Greenhouse to Icehouse
Published in the EarthSphere Blog
Earth’s normal condition is hot, much warmer than today’s world. The planet formed 4.5 billion years ago, and since then it has spent about 670 million years in glacial conditions. So, the planet has been cold for about 15% of its existence. The presence of polar ice caps is a good criterion for distinguishing between greenhouse and icehouse climatic conditions.
Today we spend much time and energy monitoring and discussing global warming, but we are still on the icehouse side of the climate equation. This does not diminish the threat climate change poses to our societies. But a glance back to the Oligocene lets us see our situation through the lens of geological history.
Humans strode onto the evolutionary stage during the most recent glacial phase, which began about 34 million years ago. Our genetic evolution started in the cold. As a species, a glacial Earth is all we know. It is our reality, so we are rightfully alarmed at the rapid global temperature rise over the past 150 years.
The boundary between the Eocene and Oligocene periods marks the point where Earth reverted from hot tropical conditions to a cooler glaciated planet. Antarctica had settled into its current position over the south pole by the start of the Oligocene, and atmospheric CO2 levels hovered between 300 and 700 ppm. For reference, CO2 levels during the most recent ice age were 180 ppm, and today they are slightly above 400 ppm. So, even though we were moving into a glacial period in the Oligocene, the planet was still warmer than today.
Descent into the Cold
The early Eocene was one of the warmest periods in Earth’s history. Temperatures spiked to 12°C above the present day, and CO2 levels were above 1,000 ppm. The steady fall in global temperatures and CO2 levels during the ensuing twenty million years marked the descent from greenhouse to icehouse conditions. By 34 million years before the present, the beginning of the Oligocene, the world had changed, and the latest geological period of glaciation had begun.
Evolution responds to changes in environmental conditions, and in the Oligocene, a cooler world brought changes to Earth’s fauna. Humans, a category that presumably includes all of my readers, might want to note the appearance of Anthropoids during the late Oligocene.
Primates are traditionally divided into two major groups, prosimians and anthropoids. The prosimians, a group that includes the lemurs of Madagascar, evolved during the Eocene. But the anthropoids are dearer to our history because they include monkeys, apes, and humans. Yes, our very early ancestors popped into existence in the Oligocene. Our entire genetic lineage belongs to an icehouse world. We are genetically bred for the cold, not the heat.
The geological and climatological changes affecting Earth during the Eocene and Oligocene were not catastrophic, and the movement from greenhouse to icehouse conditions was gradual. Many unanswered questions remain about what caused the long descent into a cold Earth, and various theories have emerged from the sparse data available. One line of thinking holds that dropping levels of CO2 and the rearrangement of tectonic plates were the primary drivers of change. In particular, the rearrangement of Earth’s ocean circulation patterns may have been a significant factor.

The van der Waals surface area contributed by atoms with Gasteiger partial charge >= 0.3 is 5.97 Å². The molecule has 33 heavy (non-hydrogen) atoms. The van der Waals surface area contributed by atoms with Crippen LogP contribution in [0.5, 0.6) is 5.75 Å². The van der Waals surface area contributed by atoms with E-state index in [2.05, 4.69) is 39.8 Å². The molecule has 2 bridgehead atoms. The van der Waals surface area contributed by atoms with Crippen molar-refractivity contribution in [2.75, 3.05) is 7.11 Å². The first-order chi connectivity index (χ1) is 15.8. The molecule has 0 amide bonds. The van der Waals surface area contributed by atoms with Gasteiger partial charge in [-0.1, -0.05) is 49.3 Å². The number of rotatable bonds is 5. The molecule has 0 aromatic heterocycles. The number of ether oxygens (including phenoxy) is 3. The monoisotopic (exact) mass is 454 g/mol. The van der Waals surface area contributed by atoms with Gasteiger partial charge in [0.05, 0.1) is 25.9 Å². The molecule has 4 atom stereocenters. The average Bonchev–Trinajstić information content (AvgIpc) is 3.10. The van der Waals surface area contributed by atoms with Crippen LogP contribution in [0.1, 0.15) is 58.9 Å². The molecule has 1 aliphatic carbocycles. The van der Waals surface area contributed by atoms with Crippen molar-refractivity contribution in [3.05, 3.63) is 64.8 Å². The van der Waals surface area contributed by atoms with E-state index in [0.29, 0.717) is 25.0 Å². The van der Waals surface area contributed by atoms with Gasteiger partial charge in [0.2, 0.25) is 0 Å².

Our planet’s surface comprises 71% ocean and 29% land. Also, water’s ability to absorb and store heat makes the planet’s oceans the ultimate buffer for surface heat energy. One way to think about climate is in its role as Earth’s engine for heat energy dissipation. Excess heat around the tropical equator gets distributed toward the cooler poles via ocean and atmospheric circulation. Everchanging weather is the end result of this process of heat distribution.
Antarctica took up residence at the south pole in the Eocene, setting the stage for the return of polar ice sheets in the Oligocene. But a final push was needed to create Antarctica as we know it today. This critical event pushing Antarctica to its present-day status occurred when it split off from South America. This split created the Drake Passage that now separates the tip of South America from Antarctica. The timing of this split is a matter of academic debate, but it may have occurred as late as 17 million years ago.
The split from South America paved the way for the formation of Earth’s last great ocean, the Southern Ocean. Today, this ocean is the only one whose currents continuously circumnavigate the globe. Unimpeded by continents and driven by westerly winds, the Antarctic Circumpolar Current endlessly circles the globe flowing from west to east. Its current moves like a mythical ouroboros, circling back upon itself and swallowing its own tail.
The Southern Ocean current extends from the sea surface to depths of 4000 meters and flows at 175 million cubic meters of water per second. For scale, this is about 100 times greater than the combined flow of all the rivers on the planet.
Once established, the Southern Ocean acted much like the atmospheric jet stream in the northern hemisphere, which circles the globe forming a polar vortex and trapping the cold in the northern polar region. The Southern Ocean provides a barrier to heat transfer, sealing in Antarctica’s cold and keeping the warmer northern waters at bay. The ocean is critical in maintaining the Antarctic ice sheet.
The Oligocene represents an important transition between our planet’s past greenhouse conditions and today’s icehouse climate. The current rapid rise in global temperatures is a stark example of how a single species can rapidly alter an entire planet’s ecological and climatic balance. We tell our children not to play with matches lest they get burnt. Perhaps we should remember that this wise advice also applies to us as adults and guardians of the future.